…and your stress levels
As well as diet triggers, stress is a contributory factor. Stress can affect our food choices and lead us to eat more than we need – so the vicious circle continues.
How to manage the triggers
1 Be portion-wise
Eating too much puts pressure on the lower oesophageal sphincter and the stomach produces more gastric acid. And overeating consistently, along with being over a healthy weight range, can increase pressure on your stomach.
Tip Use smaller plates to reduce portion sizes and check out our portion guide.
2 Avoid eating before bed
If you lie down straight after dinner, you’re more likely to suffer discomfort as the food won’t have had time to move on from your stomach.
Tip Eat earlier in the evening so food is able to move through the digestive system before you go to bed.
3 Limit alcohol
It irritates the linings of the oesophagus and the gut.
Tip Choose lower-alcohol beverages and drink them with a meal, not on an empty stomach – and avoid very dry white and sparkling wines.
4 Try less caffeine
Tea and coffee boost the amount of acid produced in the stomach and can also increase the pressure on the valve in your lower oesophagus, which exacerbates acid reflux symptoms.
Tip Choose decaffeinated varieties, water, milk or herbal teas instead – chamomile tea is a great choice, especially if you’re stressed. If you can’t face the day without a trip to the coffee shop, ask for only one shot or make your own milder version at home.
5 Forget the fizzy drinks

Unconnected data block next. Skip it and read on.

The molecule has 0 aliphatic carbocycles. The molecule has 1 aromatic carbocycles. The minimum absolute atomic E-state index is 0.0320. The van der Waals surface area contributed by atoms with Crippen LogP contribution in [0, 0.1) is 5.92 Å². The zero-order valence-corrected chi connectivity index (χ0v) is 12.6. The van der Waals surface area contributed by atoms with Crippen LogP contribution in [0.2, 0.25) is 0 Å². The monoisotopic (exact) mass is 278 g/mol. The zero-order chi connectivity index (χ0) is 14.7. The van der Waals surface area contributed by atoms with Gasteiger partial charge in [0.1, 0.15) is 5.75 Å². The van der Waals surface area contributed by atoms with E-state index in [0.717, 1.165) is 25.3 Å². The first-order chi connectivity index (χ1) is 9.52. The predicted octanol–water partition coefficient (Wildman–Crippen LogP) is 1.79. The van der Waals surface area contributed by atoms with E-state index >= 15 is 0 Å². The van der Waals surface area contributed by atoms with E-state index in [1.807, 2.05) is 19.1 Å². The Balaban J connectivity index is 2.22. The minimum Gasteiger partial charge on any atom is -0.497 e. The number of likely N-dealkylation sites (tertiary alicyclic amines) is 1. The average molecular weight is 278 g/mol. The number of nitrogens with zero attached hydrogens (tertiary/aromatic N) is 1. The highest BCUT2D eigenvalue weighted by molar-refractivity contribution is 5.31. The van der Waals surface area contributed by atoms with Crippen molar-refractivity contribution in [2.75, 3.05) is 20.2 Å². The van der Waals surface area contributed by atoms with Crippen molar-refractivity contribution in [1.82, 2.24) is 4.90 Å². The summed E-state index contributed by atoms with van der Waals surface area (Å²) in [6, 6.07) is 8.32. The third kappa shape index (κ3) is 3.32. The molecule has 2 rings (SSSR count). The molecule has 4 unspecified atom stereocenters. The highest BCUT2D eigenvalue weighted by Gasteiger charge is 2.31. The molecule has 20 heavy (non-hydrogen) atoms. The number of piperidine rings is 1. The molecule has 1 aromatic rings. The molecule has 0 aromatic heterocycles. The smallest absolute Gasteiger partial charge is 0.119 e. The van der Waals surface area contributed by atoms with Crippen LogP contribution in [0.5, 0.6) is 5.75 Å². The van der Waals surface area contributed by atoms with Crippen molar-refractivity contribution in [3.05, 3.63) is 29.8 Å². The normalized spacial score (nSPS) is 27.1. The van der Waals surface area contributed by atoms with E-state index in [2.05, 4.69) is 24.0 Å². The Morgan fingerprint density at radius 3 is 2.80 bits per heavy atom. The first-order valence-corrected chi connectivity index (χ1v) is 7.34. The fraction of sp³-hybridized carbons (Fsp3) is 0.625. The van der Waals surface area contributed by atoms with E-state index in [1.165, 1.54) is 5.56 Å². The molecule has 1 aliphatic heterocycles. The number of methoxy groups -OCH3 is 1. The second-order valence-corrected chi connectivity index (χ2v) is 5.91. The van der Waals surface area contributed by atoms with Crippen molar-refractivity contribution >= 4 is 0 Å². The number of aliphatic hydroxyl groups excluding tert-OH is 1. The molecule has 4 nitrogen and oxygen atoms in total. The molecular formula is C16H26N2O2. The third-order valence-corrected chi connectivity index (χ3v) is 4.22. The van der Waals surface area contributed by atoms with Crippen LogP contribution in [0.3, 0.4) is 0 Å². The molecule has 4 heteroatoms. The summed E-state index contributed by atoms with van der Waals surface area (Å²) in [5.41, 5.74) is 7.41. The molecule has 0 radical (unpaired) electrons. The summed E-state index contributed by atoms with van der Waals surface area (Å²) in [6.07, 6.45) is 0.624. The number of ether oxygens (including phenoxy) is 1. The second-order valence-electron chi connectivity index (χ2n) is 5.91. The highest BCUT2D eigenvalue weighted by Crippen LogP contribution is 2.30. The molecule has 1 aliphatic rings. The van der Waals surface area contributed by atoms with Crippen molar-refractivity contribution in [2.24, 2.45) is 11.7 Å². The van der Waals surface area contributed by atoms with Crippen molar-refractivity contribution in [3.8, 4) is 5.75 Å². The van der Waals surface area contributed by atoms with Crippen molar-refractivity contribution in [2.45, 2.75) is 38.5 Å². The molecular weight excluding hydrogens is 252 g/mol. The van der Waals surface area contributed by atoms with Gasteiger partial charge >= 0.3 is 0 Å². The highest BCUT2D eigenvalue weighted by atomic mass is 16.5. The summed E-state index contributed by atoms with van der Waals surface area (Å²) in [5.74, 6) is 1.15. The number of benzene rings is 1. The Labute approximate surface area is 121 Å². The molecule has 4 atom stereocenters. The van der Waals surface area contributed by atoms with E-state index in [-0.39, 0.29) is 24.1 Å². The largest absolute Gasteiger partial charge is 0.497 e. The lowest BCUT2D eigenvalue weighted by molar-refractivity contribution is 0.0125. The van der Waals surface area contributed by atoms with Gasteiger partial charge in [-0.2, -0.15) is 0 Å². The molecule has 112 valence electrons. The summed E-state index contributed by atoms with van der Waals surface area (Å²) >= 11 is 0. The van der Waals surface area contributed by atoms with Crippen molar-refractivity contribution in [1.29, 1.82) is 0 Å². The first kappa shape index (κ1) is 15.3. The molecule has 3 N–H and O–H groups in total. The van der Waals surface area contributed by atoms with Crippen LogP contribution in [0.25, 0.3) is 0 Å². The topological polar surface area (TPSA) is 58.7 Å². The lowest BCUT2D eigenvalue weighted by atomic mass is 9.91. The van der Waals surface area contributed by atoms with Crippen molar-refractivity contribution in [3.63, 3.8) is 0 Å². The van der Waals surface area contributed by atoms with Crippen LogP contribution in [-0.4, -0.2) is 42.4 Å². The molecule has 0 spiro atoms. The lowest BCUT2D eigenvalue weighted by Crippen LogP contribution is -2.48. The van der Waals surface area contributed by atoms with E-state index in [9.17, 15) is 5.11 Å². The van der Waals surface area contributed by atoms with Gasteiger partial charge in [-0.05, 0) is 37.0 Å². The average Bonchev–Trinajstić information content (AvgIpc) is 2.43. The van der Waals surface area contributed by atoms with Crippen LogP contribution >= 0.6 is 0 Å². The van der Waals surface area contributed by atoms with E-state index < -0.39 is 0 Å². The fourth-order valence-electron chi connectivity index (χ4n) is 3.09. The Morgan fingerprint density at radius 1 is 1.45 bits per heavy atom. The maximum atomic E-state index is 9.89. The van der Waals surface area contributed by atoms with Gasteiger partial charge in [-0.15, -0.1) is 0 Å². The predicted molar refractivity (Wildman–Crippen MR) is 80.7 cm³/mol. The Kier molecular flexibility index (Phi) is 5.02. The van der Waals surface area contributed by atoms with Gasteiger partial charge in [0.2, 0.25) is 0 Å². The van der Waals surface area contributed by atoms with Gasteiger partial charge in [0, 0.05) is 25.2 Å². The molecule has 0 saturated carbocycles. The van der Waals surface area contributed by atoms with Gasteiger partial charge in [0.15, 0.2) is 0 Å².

Carbonated drinks (both soft and alcoholic) can bloat the stomach, which may lead to symptoms of acid reflux.
Tip If you’re prone to bouts of indigestion or acid reflux, it’s best to avoid fizzy drinks entirely. Flavour water with cut-up fresh herbs and fruit.
6 Citrus and tomatoes
Our stomach acid is much stronger than the acid in fruits such as oranges, lemons and tomatoes. However, these foods can make acid reflux worse for some people.
Tip Eat smaller amounts of potentially irritating foods and monitor how this reduced intake affects your symptoms. When you do eat acidic foods, pair them with something to neutralise their effects – such as tomato sauce with pasta rather than raw tomatoes in a salad. Or swap them for other fruits that are less likely to trigger an attack, such as bananas, pears and berries.
7 Less spice is more
Spices such as chillies, along with aromatics such as garlic and onion, are gastric stimulants. In response, the stomach produces more acid.
Tip Eat milder curries made with fewer spices, and swap garlic and onions for milder herbs such as chives.
Article sources and references
- Cancer Research UKhttps://www.cancerresearchuk.org/?ds_kids=p176392383&adc=cpc
- Eun Mi Song, Hye-Kyung Jung and Ji Min Jung. The Association Between Reflux Esophagitis and Psychosocial Stress. Dig Dis Sci. 2013 Feb; 58(2): 471–477. Published online 2012 Sep 22. doi: 10.1007/s10620-012-2377-zhttps://www.ncbi.nlm.nih.gov/pmc/articles/PMC3576549/#:~:text=Stress%20can%20exacerbate%20heartburn%20symptoms,specific%20stressful%20conditions%20%5B24%5D.
- Tao-Yang Wei, et al. The role of tea and coffee in the development of gastroesophageal reflux disease. Tzu Chi Med J. 2019 Jul-Sep; 31(3): 169–176. doi: 10.4103/tcmj.tcmj_48_18https://www.ncbi.nlm.nih.gov/pmc/articles/PMC6559035/
- Mirosław Jarosz, et al. Risk factors for gastroesophageal reflux disease: the role of diet. Prz Gastroenterol. 2014; 9(5): 297–301. Published online 2014 Oct 19. doi: 10.5114/pg.2014.46166https://www.ncbi.nlm.nih.gov/pmc/articles/PMC4223119/